A step-by-step guide to surviving political scandals

by Bill Ralston / 12 September, 2017
RelatedArticlesModule - Ralston

Photo/Getty Images

You need to confront the situation head-on, says Bill Ralston. If it’s going to come out, bring it out yourself.

Why do political scandals seem to break out only during election campaigns? Do politicians proclaim a truce for two years and 11 months, then suddenly declare open season on one another for just four weeks of bloodshed? Unless it’s an allegation of a prurient kind – which would be much more interesting than most New Zealand scandals – I tend to ignore such furores as being politically inspired, and I’m not going to play the perpetrators’ silly games.

These days, as well as writing this column, I occasionally occupy myself by using some hard-learnt lessons to provide reputational management and damage control advice to individuals and organisations that find themselves in a hole, up to the neck in effluent. The first thing they must do, to use an old adage, is stop digging. Do not thrash about, and when you’re neck-deep in it, it’s wise not to duck.

You need to confront the situation head-on. If it’s going to come out, bring it out yourself. Be completely honest publicly about the state of affairs. It’s called transparency. It demonstrates you’re being as honest as you can in a difficult situation. It also stops your opponents discovering more effluent that you’ve kept hidden and hurling it at you.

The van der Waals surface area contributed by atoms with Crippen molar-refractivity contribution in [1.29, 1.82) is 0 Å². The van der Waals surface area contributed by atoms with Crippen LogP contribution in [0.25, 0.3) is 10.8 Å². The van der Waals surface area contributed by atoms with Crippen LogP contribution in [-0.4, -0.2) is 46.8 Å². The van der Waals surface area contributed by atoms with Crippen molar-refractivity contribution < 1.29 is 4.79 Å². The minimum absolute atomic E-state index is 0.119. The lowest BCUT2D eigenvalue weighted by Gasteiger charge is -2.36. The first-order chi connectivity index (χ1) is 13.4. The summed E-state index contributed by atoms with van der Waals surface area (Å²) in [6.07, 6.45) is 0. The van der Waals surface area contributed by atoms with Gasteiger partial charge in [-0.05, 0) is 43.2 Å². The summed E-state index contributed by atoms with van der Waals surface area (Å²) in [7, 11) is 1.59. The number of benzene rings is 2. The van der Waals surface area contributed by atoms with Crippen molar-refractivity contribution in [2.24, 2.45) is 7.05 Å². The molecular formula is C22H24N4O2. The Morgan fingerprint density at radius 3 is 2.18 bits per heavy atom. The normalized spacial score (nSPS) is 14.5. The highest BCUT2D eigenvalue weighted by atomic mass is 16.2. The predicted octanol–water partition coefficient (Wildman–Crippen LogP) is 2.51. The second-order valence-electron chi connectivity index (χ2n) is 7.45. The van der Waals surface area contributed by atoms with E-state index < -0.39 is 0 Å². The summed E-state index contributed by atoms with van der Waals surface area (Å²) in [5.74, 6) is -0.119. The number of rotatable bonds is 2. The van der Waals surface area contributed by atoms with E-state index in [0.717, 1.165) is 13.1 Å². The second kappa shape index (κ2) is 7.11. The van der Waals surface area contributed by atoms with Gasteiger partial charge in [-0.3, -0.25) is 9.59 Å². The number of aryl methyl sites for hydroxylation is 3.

A drip feed of damaging information over a period of days or weeks is incredibly destabilising. In media terms, it means you progress from being “controversial” to “troubled”, then “embattled”, on the way to being “disgraced”.

A classic illustration of this was former Greens co-leader Metiria Turei, who released only some of the relevant facts concerning her benefit fraud, then was eventually sunk by drips of information that became a torrent.

Having done a complete dump of all the relevant information, you need to assess whether there is any blame that needs to be dealt with. If you’re at fault, apologise. New Zealanders are very forgiving people. A mea culpa will greatly assist, and it will also go towards emphasising your honesty.

You then need to demonstrate you are taking some action to remedy your situation. Governments traditionally reach for some form of formal investigation that, with any luck, won’t report back on the finding for several weeks or months, thereby taking the heat out of the issue.

The action part of the equation is vital. I always remember the slogan of Wellington retailer LV Martin: “It’s the putting right that counts.” Putting the situation right counts for a lot when you’ve been exposed to a scandal. “I’ve paid the money back” is another useful “putting right” way to cauterise a wound, and Winston Peters used that line recently to some advantage.

The final stage of the process of extraction from scandal is usually applying some perspective to it of the “I’ve never done it before and it was only a tiny thing” kind. This can be tricky and it may sound a little like weasel words unless you get it right, but it is important. The media apply a microscope to a scandal and can magnify that molehill into a mountain.